Unfinished Business is NME’s weekly column about the weird and wonderful world of Early Access games. This week, Rick Lane investigates the curious case of retro-FPS Wrath: Aeon of Ruin.
While I mainly focus on new Early Access games in this column, sometimes it’s worth checking in with an ongoing project. A bit like dropping a line on a friend you haven’t spoken to in a while, just to make sure they haven’t fallen down a well or something.
Anyway, I’m glad that I checked on Wrath: Aeon of Ruin, because since its release in 2019, the ambitious retro-shooter seems to have taken a tumble into the local water supply. After a promising Early Access debut, progress on Wrath has been much slower than expected. Updates to the game have been sparse, and developer KillPixel missed the planned launch window of summer 2021.
Is this a case of the devs absconding with the Early Access cash? Or is it the curse of publisher 3D Realms, whose history of troubled FPS projects includes both Duke Nukem Forever and the original Prey? Mercifully, the answer is ‘neither’. In this case, the culprit is good old Covid-19. In a statement released in August last year, KillPixel explained the project had been “severely impacted” by the pandemic, which necessitated “a lot of internal changes”.
So I’m using this week’s column to give Wrath a signal boost. It has potential to be the best of the retro-inspired shooters that have sprung from the ground like zombies since the surprise success of Dusk, and I’d be hugely disappointed if the project failed to rocket-jump across the finish line.
For those unfamiliar with Wrath, KillPixel’s shooter is inspired by a bunch of different classic FPS’, like Doom, Hexen, and Duke Nukem. The main source of inspiration, however, is Quake. Indeed, Wrath uses a modified version of the Quake engine as the base for its technology, making it more authentically retro than most of its contemporaries.
Don’t make the mistake of thinking you’ll be running around a bunch of cramped brown corridors, however. Within moments of Wrath‘s opening, you step out from a cave into the hub area of Mourningvale, a vast, foreboding valley riddled with secrets and passageways. This area alone is far bigger and more detailed than anything in Quake, the sweeping landscape a wonderfully stylised homage to early 3D visual design.
Mourningvale’s pathways lead to portals that’ll take you to Wrath‘s various levels, which can be tackled in any order. There are five levels in the current Early Access, version. This might not sound like much, but Wrath‘s levels are enormous. The “first” level (i.e. the one you spawn nearest to) is called the Undercroft, a sprawling gothic labyrinth of crypts and mausoleums that’ll easily take you forty minutes to complete. The second level, the Mire, is similarly vast, a poison swamp that Hidetaka Miyazaki would be proud of.
It’s not merely the size of the levels that impresses. It’s the intricacy and elegance with which they’re designed. Take one of the more recently added levels – the Gardens. This map has its own mini-hub surrounding a large tree. Around the perimeter of the hub are a sequence of doors that you progressively unlock with coloured runes. Each time you collect a rune, the level filters you back into this hub area via a unique route that spawns new enemies. It’s a wonderfully knotty space that’s satisfying to unravel.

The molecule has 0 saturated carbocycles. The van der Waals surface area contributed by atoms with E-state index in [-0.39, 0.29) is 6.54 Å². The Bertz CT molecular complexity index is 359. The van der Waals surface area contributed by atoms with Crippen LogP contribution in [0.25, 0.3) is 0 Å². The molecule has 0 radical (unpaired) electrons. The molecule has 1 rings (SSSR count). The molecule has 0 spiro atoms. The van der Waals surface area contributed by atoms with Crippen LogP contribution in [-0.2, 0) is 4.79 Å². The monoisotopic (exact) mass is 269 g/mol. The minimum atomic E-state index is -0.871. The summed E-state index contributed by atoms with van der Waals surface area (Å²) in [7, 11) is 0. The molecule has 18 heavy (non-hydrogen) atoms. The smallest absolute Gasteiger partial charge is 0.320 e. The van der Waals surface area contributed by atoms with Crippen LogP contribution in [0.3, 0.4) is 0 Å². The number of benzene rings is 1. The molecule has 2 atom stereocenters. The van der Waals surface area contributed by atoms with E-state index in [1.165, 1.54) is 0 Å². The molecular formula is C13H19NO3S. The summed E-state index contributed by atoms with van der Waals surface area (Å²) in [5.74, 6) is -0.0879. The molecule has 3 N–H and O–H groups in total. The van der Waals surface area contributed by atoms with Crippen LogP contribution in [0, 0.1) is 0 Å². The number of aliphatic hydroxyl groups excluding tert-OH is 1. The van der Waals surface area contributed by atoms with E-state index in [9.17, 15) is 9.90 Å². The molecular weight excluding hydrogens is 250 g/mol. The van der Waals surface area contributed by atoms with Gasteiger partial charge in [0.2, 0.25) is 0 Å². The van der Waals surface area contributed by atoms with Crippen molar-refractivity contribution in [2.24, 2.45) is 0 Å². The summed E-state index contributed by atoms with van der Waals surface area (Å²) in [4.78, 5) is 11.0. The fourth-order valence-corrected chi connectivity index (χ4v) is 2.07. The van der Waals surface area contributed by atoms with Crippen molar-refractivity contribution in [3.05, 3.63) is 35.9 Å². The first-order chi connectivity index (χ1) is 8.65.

Wrath‘s level design is undoubtedly its standout feature. But good maps count for little if the shooting is rubbish. Fortunately, Wrath is no less capable in this department. The weapon roster blends traditional FPS designs with more creative applications. The Coach Gun, for example, is a classic double-barrelled shotgun with a wicked kick that sets the standard for the game’s gunplay. But the Coach Gun also has a charged alt-fire, shooting shells that fragment upon impact, the shards ricocheting off walls and shredding enemies like a gem lettuce.
Indeed, one of my favourite things about Wrath is how delectably squishy the enemies are. Every foe you face can be turned into dog food with enough effort, while some, like the toxic Afflicted, are positively desperate to burst all over you in a mixture of blood and septic green goo. Considering the base tech KillPixel is working with, the visual effects are pretty spectacular.
There are a couple of more unusual mechanics hidden within Wrath’s framework. Saving is done through a mixture of checkpointed ‘Shrines’ and collectible ‘Soul Tethers’ that let you quicksave a limited number of times. Initially, I was sceptical about this system, which seems unnecessarily convoluted when you could just let players quicksave. But it works well when combined with Wrath‘s deployable Relics, which provided temporary buffs like protective shields or the ability to leech health from enemies. Learning when to deploy these items against Wrath‘s shambling hordes lends a pleasing back-and-forth to combat, ensuring the threat of failure has teeth without hindering progress too much.
Wrath is a great FPS, ambitious, thoughtfully designed, and above all, fun. The big question is, how likely are you to get the finished product? Well, to begin with, it’s worth noting that what you get in the current Early Access is around five to six hours of content, which isn’t that much less than the running-time of the new Shadow Warrior, a more expensive and, in my opinion, inferior game. But putting that aside, since the statement issued in summer last year, KillPixel has provided bi-weekly community updates, tracking the ongoing development of new levels, enemies, weapons, and so forth.
In short, the studio is working on it. Whether or not they’ll hit their planned final release of this year is debateable, considering there are apparently ten more levels to be added. But I am confident that the game will eventually be finished. And if KillPixel can deliver everything that it promises, I think Wrath with end up being something very special indeed.